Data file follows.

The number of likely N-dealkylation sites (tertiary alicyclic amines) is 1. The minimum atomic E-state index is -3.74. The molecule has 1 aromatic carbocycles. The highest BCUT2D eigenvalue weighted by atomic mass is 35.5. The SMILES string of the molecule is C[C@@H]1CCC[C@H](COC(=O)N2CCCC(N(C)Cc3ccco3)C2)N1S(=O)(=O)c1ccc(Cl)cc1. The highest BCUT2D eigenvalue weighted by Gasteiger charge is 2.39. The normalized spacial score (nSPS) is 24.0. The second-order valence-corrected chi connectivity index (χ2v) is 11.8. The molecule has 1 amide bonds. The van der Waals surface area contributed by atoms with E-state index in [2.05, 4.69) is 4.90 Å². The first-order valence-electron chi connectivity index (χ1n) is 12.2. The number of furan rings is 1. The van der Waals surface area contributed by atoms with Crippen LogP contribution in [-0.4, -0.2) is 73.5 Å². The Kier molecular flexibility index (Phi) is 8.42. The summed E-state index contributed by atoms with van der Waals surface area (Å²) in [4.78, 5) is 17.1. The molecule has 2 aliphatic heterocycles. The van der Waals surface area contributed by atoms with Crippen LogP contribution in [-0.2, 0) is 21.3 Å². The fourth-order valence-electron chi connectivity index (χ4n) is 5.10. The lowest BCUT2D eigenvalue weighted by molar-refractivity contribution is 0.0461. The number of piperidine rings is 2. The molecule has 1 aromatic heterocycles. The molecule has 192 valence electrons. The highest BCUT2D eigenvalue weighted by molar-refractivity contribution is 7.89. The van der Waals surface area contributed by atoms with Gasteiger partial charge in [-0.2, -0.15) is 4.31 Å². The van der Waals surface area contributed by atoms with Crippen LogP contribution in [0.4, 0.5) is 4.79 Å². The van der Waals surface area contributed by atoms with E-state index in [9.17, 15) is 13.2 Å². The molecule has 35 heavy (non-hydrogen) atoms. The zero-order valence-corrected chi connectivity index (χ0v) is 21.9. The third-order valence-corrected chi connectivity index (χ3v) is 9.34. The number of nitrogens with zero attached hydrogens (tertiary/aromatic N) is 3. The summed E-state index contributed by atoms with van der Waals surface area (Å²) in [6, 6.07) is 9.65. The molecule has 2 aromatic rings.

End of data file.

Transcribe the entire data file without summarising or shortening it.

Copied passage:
The number of likely N-dealkylation sites (tertiary alicyclic amines) is 1. The minimum atomic E-state index is -3.74. The molecule has 1 aromatic carbocycles. The highest BCUT2D eigenvalue weighted by atomic mass is 35.5. The SMILES string of the molecule is C[C@@H]1CCC[C@H](COC(=O)N2CCCC(N(C)Cc3ccco3)C2)N1S(=O)(=O)c1ccc(Cl)cc1. The highest BCUT2D eigenvalue weighted by Gasteiger charge is 2.39. The normalized spacial score (nSPS) is 24.0. The second-order valence-corrected chi connectivity index (χ2v) is 11.8. The molecule has 1 amide bonds. The van der Waals surface area contributed by atoms with E-state index in [2.05, 4.69) is 4.90 Å². The first-order valence-electron chi connectivity index (χ1n) is 12.2. The number of furan rings is 1. The van der Waals surface area contributed by atoms with Crippen LogP contribution in [-0.4, -0.2) is 73.5 Å². The Kier molecular flexibility index (Phi) is 8.42. The summed E-state index contributed by atoms with van der Waals surface area (Å²) in [4.78, 5) is 17.1. The molecule has 2 aliphatic heterocycles. The van der Waals surface area contributed by atoms with Crippen LogP contribution in [-0.2, 0) is 21.3 Å². The fourth-order valence-electron chi connectivity index (χ4n) is 5.10. The lowest BCUT2D eigenvalue weighted by molar-refractivity contribution is 0.0461. The number of piperidine rings is 2. The molecule has 1 aromatic heterocycles. The molecule has 192 valence electrons. The highest BCUT2D eigenvalue weighted by molar-refractivity contribution is 7.89. The van der Waals surface area contributed by atoms with Gasteiger partial charge in [-0.2, -0.15) is 4.31 Å². The van der Waals surface area contributed by atoms with Crippen LogP contribution in [0.4, 0.5) is 4.79 Å². The van der Waals surface area contributed by atoms with E-state index in [9.17, 15) is 13.2 Å². The molecule has 35 heavy (non-hydrogen) atoms. The zero-order valence-corrected chi connectivity index (χ0v) is 21.9. The third-order valence-corrected chi connectivity index (χ3v) is 9.34. The number of nitrogens with zero attached hydrogens (tertiary/aromatic N) is 3. The summed E-state index contributed by atoms with van der Waals surface area (Å²) in [6, 6.07) is 9.65. The molecule has 2 aromatic rings.